The linear career path is DEAD… and that’s the best news ever
I had coffee with someone I really respect last week — his name is Eb Adeyeri. He has recently moved to a new company that on the face of it, looks entirely different to his previous one. Not only in terms of corporation type, but also job title. As you could imagine, this opportunity came up through his own personal networks rather than via recruitment consultant. Why do I say that? It is often the case that when applying through the normal channels, you get subjected to the demand for the linear career path. It’s this frustrating mindset: in order to be eligible to apply an ‘Head of X’ role, you have to have been an ‘X manager’ and before that ‘junior X’ for a number of years. You’ll of course recognise this — it’s the doctrine that many of us have subscribed to for decades.
However, Eb’s career path looks nothing like this: starting in PR, he moved to strategy, then to a technology platform and now a SaaS provider, managing their partnerships. As we talked it became clear that the centre of all of his roles sat a set of core key skill sets; strategy and developing real world relationships for example.
Eb is a perfect example of the new kind of professional that is present in today’s market; one that can translate their core skills across any number of potential roles. This is something we’ll (need to) see more of in the employment market going forward. There are a number of trends that support this viewpoint:
- As some careers are at risk of automation, demand in other areas are surging, which will need people to re-train.
- The growth in consulting and freelancing points to a more fragmented marketplace in which some skills are hired on a pay-as-you-go basis.
- Longer lives and a lesser chance of full retirement means that people are likely to not just have multiple jobs, but multiple career paths in their lifetimes.
- Entrepreneurship is growing; with people aged 20–29 leading the way.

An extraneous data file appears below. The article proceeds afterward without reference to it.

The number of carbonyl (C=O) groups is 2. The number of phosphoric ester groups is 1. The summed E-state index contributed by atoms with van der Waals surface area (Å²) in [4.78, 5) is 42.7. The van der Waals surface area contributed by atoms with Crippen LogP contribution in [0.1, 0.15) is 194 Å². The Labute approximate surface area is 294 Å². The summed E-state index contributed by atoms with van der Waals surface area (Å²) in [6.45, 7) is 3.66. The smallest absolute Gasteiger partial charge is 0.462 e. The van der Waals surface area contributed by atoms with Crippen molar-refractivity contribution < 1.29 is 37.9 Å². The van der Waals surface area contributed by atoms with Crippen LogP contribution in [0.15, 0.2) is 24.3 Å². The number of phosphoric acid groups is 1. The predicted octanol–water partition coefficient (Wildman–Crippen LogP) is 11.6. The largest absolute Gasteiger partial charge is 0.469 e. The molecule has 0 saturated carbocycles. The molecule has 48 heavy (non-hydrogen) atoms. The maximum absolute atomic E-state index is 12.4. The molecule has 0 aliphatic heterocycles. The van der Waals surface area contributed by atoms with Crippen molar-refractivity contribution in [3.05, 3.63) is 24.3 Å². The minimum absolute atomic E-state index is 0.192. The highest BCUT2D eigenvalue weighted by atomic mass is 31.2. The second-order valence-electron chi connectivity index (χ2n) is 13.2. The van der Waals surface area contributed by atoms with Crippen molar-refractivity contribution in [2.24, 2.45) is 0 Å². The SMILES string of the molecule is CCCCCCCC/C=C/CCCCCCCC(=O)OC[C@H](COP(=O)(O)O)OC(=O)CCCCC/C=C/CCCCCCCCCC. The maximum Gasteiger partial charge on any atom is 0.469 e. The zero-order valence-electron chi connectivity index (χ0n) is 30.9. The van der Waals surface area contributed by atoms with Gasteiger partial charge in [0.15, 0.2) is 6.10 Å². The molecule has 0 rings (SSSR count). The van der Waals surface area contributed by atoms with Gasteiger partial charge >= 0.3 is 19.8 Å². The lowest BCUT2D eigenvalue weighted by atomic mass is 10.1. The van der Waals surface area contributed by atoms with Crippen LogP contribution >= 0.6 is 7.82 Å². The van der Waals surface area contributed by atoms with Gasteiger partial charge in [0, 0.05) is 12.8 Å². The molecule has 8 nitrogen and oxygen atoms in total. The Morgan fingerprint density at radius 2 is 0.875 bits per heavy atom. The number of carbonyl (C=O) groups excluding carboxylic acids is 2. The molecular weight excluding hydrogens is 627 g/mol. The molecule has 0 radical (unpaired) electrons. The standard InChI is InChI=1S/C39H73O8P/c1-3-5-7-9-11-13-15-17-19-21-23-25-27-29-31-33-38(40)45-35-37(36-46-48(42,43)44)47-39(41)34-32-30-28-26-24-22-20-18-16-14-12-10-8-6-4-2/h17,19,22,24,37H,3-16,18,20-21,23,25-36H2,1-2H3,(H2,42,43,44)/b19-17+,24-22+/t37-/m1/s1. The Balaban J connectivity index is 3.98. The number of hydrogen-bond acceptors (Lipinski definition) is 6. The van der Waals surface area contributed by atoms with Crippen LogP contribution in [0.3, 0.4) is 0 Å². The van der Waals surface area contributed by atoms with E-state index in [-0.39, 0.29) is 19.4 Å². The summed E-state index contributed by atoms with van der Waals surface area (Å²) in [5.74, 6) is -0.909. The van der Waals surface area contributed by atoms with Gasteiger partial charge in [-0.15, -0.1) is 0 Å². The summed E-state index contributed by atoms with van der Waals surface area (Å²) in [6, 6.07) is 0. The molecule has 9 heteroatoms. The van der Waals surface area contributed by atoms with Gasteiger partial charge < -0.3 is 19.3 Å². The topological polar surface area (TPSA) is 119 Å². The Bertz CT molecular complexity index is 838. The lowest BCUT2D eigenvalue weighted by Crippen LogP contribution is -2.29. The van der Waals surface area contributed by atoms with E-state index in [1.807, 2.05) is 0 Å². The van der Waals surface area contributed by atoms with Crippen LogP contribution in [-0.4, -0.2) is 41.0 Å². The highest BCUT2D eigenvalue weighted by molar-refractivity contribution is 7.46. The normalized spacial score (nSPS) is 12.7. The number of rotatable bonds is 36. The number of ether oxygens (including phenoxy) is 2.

The death of the linear career path may sound threatening for some — but I think this is a very positive development. It means that “transferrable skills” will not be needed as an exception, but a rule, offering more people the freedom to hop industries, roles and sectors as they please. Heather McGowan describes this as articulating yourself as a “business offering”. This also presents an opportunity for forward thinking recruiters to see the emerging trend and adjust accordingly. Although there is sill currently a gulf between how today’s workers like to work and how hiring managers perceive this mobility (ever heard the term “that CV is a bit jumpy”?) there are plenty of startups using platforms snap.hr, UpWork and others to bypass the traditional (and expensive) way of finding great people.
Perhaps this trend may begin to take hold sooner rather than later; only last week a hiring manager from an established company shared a very popular LinkedIn post provocatively titled “you don’t need a recruiter”- in which he posited the changing role of tomorrow’s recruiter as a partner, advocate and advisor. The death of the linear career path needn’t be a threat to the recruitment industry, but it could spur some measure of disruption.